Last season, Ennis, Anthony Duclair and Artem Anisimov all had five power-play goals to lead the Senators. Ennis and Duclair have moved on as free agents, but Anisimov is still there. He is the likely choice to be the first power-play unit’s centre.
Brady Tkachuk led the Senators with 41 points in 71 games last year, and he collected eight points on the man advantage. He only had two power-play goals, but Tkachuk is arguably Ottawa’s best player within six feet of the net. He is also a big body and very effective on screens. Adding Dadonov might kickstart Tkachuk’s effectiveness on the power play.
Batherson Ready for Impact
Another forward to watch on the power play is Drake Batherson, who looks ready to take on a top-six role as a winger with the Senators this season. Batherson only played in 23 games with the Senators in 2019-20, but he did register six power-play points. Batherson actually led all Ottawa forwards in power-play points per game.
Batherson stood out offensively last year in Belleville, particularly on the power play. In 44 AHL games, he had three goals and 16 assists on the power play. Those 19 points trailed only Josh Norris, who had 20. Norris played in 56 games for Belleville, 12 more than Batherson.
If Chabot is on the blue line, and if Dadonov, Tkachuk and Batherson are up front, the clubhouse leader to be the fifth man on the power play may come as a surprise to Sens fans.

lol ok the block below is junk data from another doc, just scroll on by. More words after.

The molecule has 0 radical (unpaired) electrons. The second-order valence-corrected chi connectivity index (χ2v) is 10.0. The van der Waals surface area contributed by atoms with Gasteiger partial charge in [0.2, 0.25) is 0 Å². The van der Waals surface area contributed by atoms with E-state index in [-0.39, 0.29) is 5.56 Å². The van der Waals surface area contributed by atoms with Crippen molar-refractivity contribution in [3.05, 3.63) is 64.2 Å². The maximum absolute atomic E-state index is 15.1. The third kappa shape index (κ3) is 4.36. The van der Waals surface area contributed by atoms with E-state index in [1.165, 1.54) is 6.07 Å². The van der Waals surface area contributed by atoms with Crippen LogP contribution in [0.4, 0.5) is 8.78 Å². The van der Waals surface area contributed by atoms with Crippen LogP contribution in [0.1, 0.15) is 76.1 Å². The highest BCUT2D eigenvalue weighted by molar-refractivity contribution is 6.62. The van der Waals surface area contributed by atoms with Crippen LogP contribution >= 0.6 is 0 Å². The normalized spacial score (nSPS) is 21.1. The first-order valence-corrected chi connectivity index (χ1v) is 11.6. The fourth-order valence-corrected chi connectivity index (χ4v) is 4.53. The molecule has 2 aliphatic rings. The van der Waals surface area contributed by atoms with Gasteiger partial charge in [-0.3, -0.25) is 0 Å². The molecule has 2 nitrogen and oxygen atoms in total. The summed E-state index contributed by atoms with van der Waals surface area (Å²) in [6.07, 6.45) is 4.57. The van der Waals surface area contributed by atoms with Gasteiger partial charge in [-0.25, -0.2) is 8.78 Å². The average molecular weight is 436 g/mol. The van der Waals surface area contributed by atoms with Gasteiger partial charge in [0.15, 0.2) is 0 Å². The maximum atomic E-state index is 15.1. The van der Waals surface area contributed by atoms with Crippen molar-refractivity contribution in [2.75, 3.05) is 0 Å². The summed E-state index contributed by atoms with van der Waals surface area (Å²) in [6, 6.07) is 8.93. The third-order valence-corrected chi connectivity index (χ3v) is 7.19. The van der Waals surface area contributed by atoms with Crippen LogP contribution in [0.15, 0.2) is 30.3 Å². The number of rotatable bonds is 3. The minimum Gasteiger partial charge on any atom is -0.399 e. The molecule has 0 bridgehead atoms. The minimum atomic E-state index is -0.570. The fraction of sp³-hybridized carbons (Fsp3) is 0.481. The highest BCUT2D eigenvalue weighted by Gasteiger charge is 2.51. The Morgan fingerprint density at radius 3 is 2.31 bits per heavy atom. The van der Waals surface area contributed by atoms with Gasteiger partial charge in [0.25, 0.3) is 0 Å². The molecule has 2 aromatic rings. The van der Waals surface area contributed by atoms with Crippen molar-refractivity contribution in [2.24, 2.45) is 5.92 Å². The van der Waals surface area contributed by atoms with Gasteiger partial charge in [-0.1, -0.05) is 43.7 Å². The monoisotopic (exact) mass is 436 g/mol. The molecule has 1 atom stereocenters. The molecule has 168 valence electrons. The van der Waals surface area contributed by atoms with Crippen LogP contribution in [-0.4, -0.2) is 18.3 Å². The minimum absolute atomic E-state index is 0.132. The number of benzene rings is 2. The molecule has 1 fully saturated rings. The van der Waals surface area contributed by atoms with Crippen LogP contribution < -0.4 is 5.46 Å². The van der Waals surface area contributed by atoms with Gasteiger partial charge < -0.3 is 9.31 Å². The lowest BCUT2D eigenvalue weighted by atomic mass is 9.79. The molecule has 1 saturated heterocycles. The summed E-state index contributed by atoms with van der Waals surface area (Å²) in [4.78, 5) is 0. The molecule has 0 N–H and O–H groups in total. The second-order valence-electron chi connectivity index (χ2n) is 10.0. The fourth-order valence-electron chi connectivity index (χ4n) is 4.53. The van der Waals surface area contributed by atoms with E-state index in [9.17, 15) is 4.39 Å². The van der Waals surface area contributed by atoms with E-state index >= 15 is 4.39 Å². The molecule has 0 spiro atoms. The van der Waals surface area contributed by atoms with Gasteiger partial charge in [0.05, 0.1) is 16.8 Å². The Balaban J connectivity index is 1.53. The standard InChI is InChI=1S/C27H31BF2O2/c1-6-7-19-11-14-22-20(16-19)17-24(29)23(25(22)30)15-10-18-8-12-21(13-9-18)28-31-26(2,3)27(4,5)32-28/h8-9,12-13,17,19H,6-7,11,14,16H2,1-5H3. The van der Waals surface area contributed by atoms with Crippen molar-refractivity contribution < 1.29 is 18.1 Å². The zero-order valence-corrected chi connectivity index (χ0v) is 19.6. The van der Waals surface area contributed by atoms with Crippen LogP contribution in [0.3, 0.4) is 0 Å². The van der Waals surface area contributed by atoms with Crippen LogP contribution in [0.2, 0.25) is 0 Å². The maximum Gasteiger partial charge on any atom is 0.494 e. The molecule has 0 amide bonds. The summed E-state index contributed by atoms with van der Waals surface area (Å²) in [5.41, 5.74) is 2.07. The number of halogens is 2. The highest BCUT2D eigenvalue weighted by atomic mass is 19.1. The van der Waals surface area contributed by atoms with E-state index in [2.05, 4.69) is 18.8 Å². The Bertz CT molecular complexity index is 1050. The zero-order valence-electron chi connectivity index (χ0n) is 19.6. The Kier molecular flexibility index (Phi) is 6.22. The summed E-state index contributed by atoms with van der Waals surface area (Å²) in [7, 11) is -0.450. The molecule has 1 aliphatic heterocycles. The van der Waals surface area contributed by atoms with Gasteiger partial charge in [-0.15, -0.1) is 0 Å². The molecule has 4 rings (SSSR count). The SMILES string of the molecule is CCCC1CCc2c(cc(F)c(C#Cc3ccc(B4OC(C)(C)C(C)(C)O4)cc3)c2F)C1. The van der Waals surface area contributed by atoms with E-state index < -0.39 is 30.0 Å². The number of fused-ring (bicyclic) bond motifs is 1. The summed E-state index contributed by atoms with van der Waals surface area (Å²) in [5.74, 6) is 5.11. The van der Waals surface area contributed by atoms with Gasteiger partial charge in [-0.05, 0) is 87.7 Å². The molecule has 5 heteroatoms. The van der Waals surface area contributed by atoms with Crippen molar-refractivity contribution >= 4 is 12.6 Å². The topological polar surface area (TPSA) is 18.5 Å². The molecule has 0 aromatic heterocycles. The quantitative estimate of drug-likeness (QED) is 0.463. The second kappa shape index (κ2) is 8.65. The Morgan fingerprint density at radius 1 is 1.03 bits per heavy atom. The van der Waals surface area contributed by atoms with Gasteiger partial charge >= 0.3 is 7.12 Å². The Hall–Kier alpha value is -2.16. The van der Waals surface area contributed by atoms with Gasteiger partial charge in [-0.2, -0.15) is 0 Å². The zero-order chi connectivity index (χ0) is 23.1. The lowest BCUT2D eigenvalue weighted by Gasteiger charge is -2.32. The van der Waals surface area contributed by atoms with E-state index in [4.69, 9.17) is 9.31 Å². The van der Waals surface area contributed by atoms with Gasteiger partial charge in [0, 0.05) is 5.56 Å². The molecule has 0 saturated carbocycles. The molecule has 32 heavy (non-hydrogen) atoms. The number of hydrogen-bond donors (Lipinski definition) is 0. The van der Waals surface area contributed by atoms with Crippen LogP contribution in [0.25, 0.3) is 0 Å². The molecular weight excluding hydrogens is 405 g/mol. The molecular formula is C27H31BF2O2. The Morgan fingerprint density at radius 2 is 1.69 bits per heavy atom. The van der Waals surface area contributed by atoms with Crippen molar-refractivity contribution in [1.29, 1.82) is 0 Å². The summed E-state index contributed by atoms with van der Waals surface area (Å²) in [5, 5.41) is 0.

Life of Reilly
Defenceman Mike Reilly, picked up from the Montreal Canadiens last season, was a good fit on the power play for Ottawa last season. With nine power-play points in 30 games, Reilly led all Senators in power-play points per game. He also had a shorthanded point, meaning he had only two points at even strength for the Senators.
Reilly’s nine points on the power play in Ottawa matched his career output through the first 174 games of his NHL career. While his production may appear as an anomaly to some, it would come as no surprise to those who followed his high school and college career.
Reilly was born in Chicago but grew up in Chanhassen, MN. He led Shattuck St. Mary’s to a national high school championship in 2011. He would become one of many players from that school to end up in the NHL. Other notable grads from that school include Sidney Crosby, Nathan MacKinnon, Jonathan Toews and Zach Parise.
Reilly went to college at the University of Minnesota. He won the Big 10’s Defensive Player of the Year in 2014 and 2015, earning NCAA West First Team All-America Honours both years. During the 2014-15 season, Reilly had six goals and 36 assists for 42 points in 39 games. He was a finalist for the Hobey Baker Award as the NCAA’s top player.
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Looking at the Senators’ current roster, Reilly has every opportunity to fulfill the offensive expectations set out for him when he turned pro. He may also be an ingredient that finally gives Ottawa an above-median power play.
There is little argument that the Senators are stockpiled with talent in their pipeline. But turning this young team into a contender begins and ends with fixing what has been an anemic power play.